Published in the Fall 2009 issue of SSA Magazine

From the Dean

The work of SSA is an important expression of the University of Chicago's deep engagement in the world, in confronting the world's most pressing problems. It is from this engagement that we derive our eminence as one of the top schools of social work. When our founding mothers collaborated with University leadership to join the School of Civics and Philanthropy with the University of Chicago to create SSA, they brought significant expertise and deep dedication to advancing knowledge in, for and with the community.

In the fifteen years I have spent as Dean, I have been continuously impressed with the trajectory of SSA's engagement—in research, in fieldwork and in collaborations with the people and communities of Chicago and the world. At SSA, engagement is fundamental to our mission "to work toward a more just and humane society through research, teaching and service to the community." We are constantly raising expectations for ourselves and the University in the depth and significance of our involvement. By raising the bar, the eminence of SSA and the University are enhanced and, as indicated in the second half of the University's motto, "human life is enriched."

This magazine provides rich examples of how faculty research is put into practice to create innovative social programs and policies. You can read more in this issue about several faculty research studies and student engagement, but I'd like to highlight some other stories about work from additional faculty members— including our newest faculty member—and our SSA University of Chicago Human Rights Interns:

  • Hermon Dunlap Smith Professor Melissa Roderick's new research focuses on understanding the relationship between high school students' preparation for college, their college selection choices and their post-secondary outcomes. Her work is being conducted through a joint project between the Chicago Public Schools and the Consortium on Chicago School Research, of which she is a co-director. Professor Roderick is also the principal investigator for the Network for College Success (NCS), which applies the research of the Consortium to develop high quality leadership and student performance. This year, NCS received grants from the J. P. Morgan Chase, Polk Brothers, and Spencer foundations and has also received funding from the Chicago Public Schools to start a one year post-Master's program that will certify principals and train leadership teams for the complex job of improving large, comprehensive public high schools. The program will begin in July 2010 and will recruit participants from traditional and non-traditional pools of talent, including SSA, Harris School and Booth alumni.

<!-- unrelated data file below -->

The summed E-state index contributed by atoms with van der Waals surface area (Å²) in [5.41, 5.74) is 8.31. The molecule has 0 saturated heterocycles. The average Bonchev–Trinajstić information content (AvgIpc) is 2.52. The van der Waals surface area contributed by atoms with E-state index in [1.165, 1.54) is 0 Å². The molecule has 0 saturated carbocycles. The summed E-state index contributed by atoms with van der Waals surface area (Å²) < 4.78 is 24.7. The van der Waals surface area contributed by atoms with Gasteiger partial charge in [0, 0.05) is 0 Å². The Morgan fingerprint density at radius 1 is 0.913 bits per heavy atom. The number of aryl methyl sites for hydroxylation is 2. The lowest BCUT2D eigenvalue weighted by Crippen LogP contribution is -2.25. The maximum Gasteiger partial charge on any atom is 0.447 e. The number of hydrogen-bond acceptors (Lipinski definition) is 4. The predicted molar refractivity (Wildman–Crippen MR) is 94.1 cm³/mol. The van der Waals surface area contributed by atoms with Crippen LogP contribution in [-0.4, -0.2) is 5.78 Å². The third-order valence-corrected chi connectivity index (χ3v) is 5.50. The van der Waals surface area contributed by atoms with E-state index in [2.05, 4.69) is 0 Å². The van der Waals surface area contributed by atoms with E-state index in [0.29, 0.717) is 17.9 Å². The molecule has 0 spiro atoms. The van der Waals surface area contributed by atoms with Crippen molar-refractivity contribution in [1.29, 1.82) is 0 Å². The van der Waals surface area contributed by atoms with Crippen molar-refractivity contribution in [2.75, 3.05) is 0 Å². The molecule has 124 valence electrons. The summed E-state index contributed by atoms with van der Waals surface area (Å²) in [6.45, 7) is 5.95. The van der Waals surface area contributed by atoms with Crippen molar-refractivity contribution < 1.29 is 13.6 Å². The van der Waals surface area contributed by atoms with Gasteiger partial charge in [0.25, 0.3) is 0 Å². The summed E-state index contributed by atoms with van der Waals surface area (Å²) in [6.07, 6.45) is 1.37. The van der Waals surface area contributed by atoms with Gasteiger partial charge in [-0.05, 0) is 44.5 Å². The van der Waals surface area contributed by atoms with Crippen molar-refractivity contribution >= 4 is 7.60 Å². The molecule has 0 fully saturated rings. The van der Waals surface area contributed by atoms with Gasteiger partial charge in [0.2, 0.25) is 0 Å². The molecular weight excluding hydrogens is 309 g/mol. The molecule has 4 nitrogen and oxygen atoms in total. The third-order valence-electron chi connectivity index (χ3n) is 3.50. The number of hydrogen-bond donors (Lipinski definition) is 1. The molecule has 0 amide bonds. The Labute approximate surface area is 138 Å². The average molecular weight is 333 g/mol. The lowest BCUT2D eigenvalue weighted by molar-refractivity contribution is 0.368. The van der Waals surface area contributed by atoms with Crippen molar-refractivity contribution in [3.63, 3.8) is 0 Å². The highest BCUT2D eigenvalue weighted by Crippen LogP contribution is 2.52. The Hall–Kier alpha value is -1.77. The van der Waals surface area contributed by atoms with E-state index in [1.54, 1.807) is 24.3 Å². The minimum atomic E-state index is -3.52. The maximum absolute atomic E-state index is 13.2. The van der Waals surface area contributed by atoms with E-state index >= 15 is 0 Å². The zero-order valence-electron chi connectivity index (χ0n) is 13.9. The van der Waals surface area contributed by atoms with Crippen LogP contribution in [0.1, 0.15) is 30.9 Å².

• 2008-09 Russell Sage Visiting Scholar and Assistant Professor Virginia Parks (with Dorian Warren at Columbia University) examined local political responses by communities of color to economic inequality and the plight of low-wage work through a comparative case study of anti-Wal-Mart campaigns in Chicago and Inglewood/Los Angeles, Calif. These cases reveal how, when and with what success ordinary people can exercise their political voice to influence urban economic development and the new Wal-Mart economy of low-wage work.
  • Associate Professor Scott Allard is organizing a conference on the 2010 Census on Friday, February 26, 2010 at SSA. Entitled "Understanding a Dynamic Decade: Population Trends, Public Policy and the 2010 Census in Chicago," the event will feature keynote speaker Alex Kotlowitz and presenters Nancy Potok, the deputy undersecretary of the Economics and Statistics Administration at the Department of Commerce, as well as Stanley Moore, the regional director of the Census Bureau. Provost Thomas Rosenbaum will provide the Welcome.
  • Our newest faculty member, Assistant Professor Alida Bouris, specializes on working with young people and their families who are disproportionately impacted by the potential negative health consequences of risky sexual behavior, namely pregnant and parenting Latino adolescents and young adults, and young men of color having sex with men (MSM). She is interested in utilizing her research to inform and develop interventions and practice recommendations to help parents of these at-risk adolescents and young adults.
  • Five SSA students received Human Rights Internships this summer. Erica Koegler, A.M. '10, worked with Amnesty International in their Midwest Regional Office and Kafi Moragne, A.M. '10, worked with the Southwest Youth Collaborative, both in Chicago. Cliff Bersamira, A.M. '10, worked with the Small Island Institute (for Transformation and Empowerment) in the Seychelles, Maddy Brigell, A.M. '10, worked with the Centro Bartolome de Las Casas in El Salvador, and Bruce Thao, A.M. '10, Ph.D., with Radion International in Thailand.

This academic year will be my last as the Dean of SSA and it has been a privilege to support the tradition of engagement and eminence established by our founding mothers. I was especially pleased to lead the School as we celebrated our Centennial year— a year of resounding successes, particularly in alumni and donor engagement. At the back of this issue you will find an Honor Roll listing those who keep our engagements—our promises—alive. These gifts enable SSA and its faculty, students, alumni and staff to continue the traditions of combining rigor with relevance and insure we will continue as one of the great research institutions in the world.

I sincerely thank you.

Jeanne C. Marsh, Ph.D., is the Dean and George Herbert Jones Professor of the School of Social Service Administration.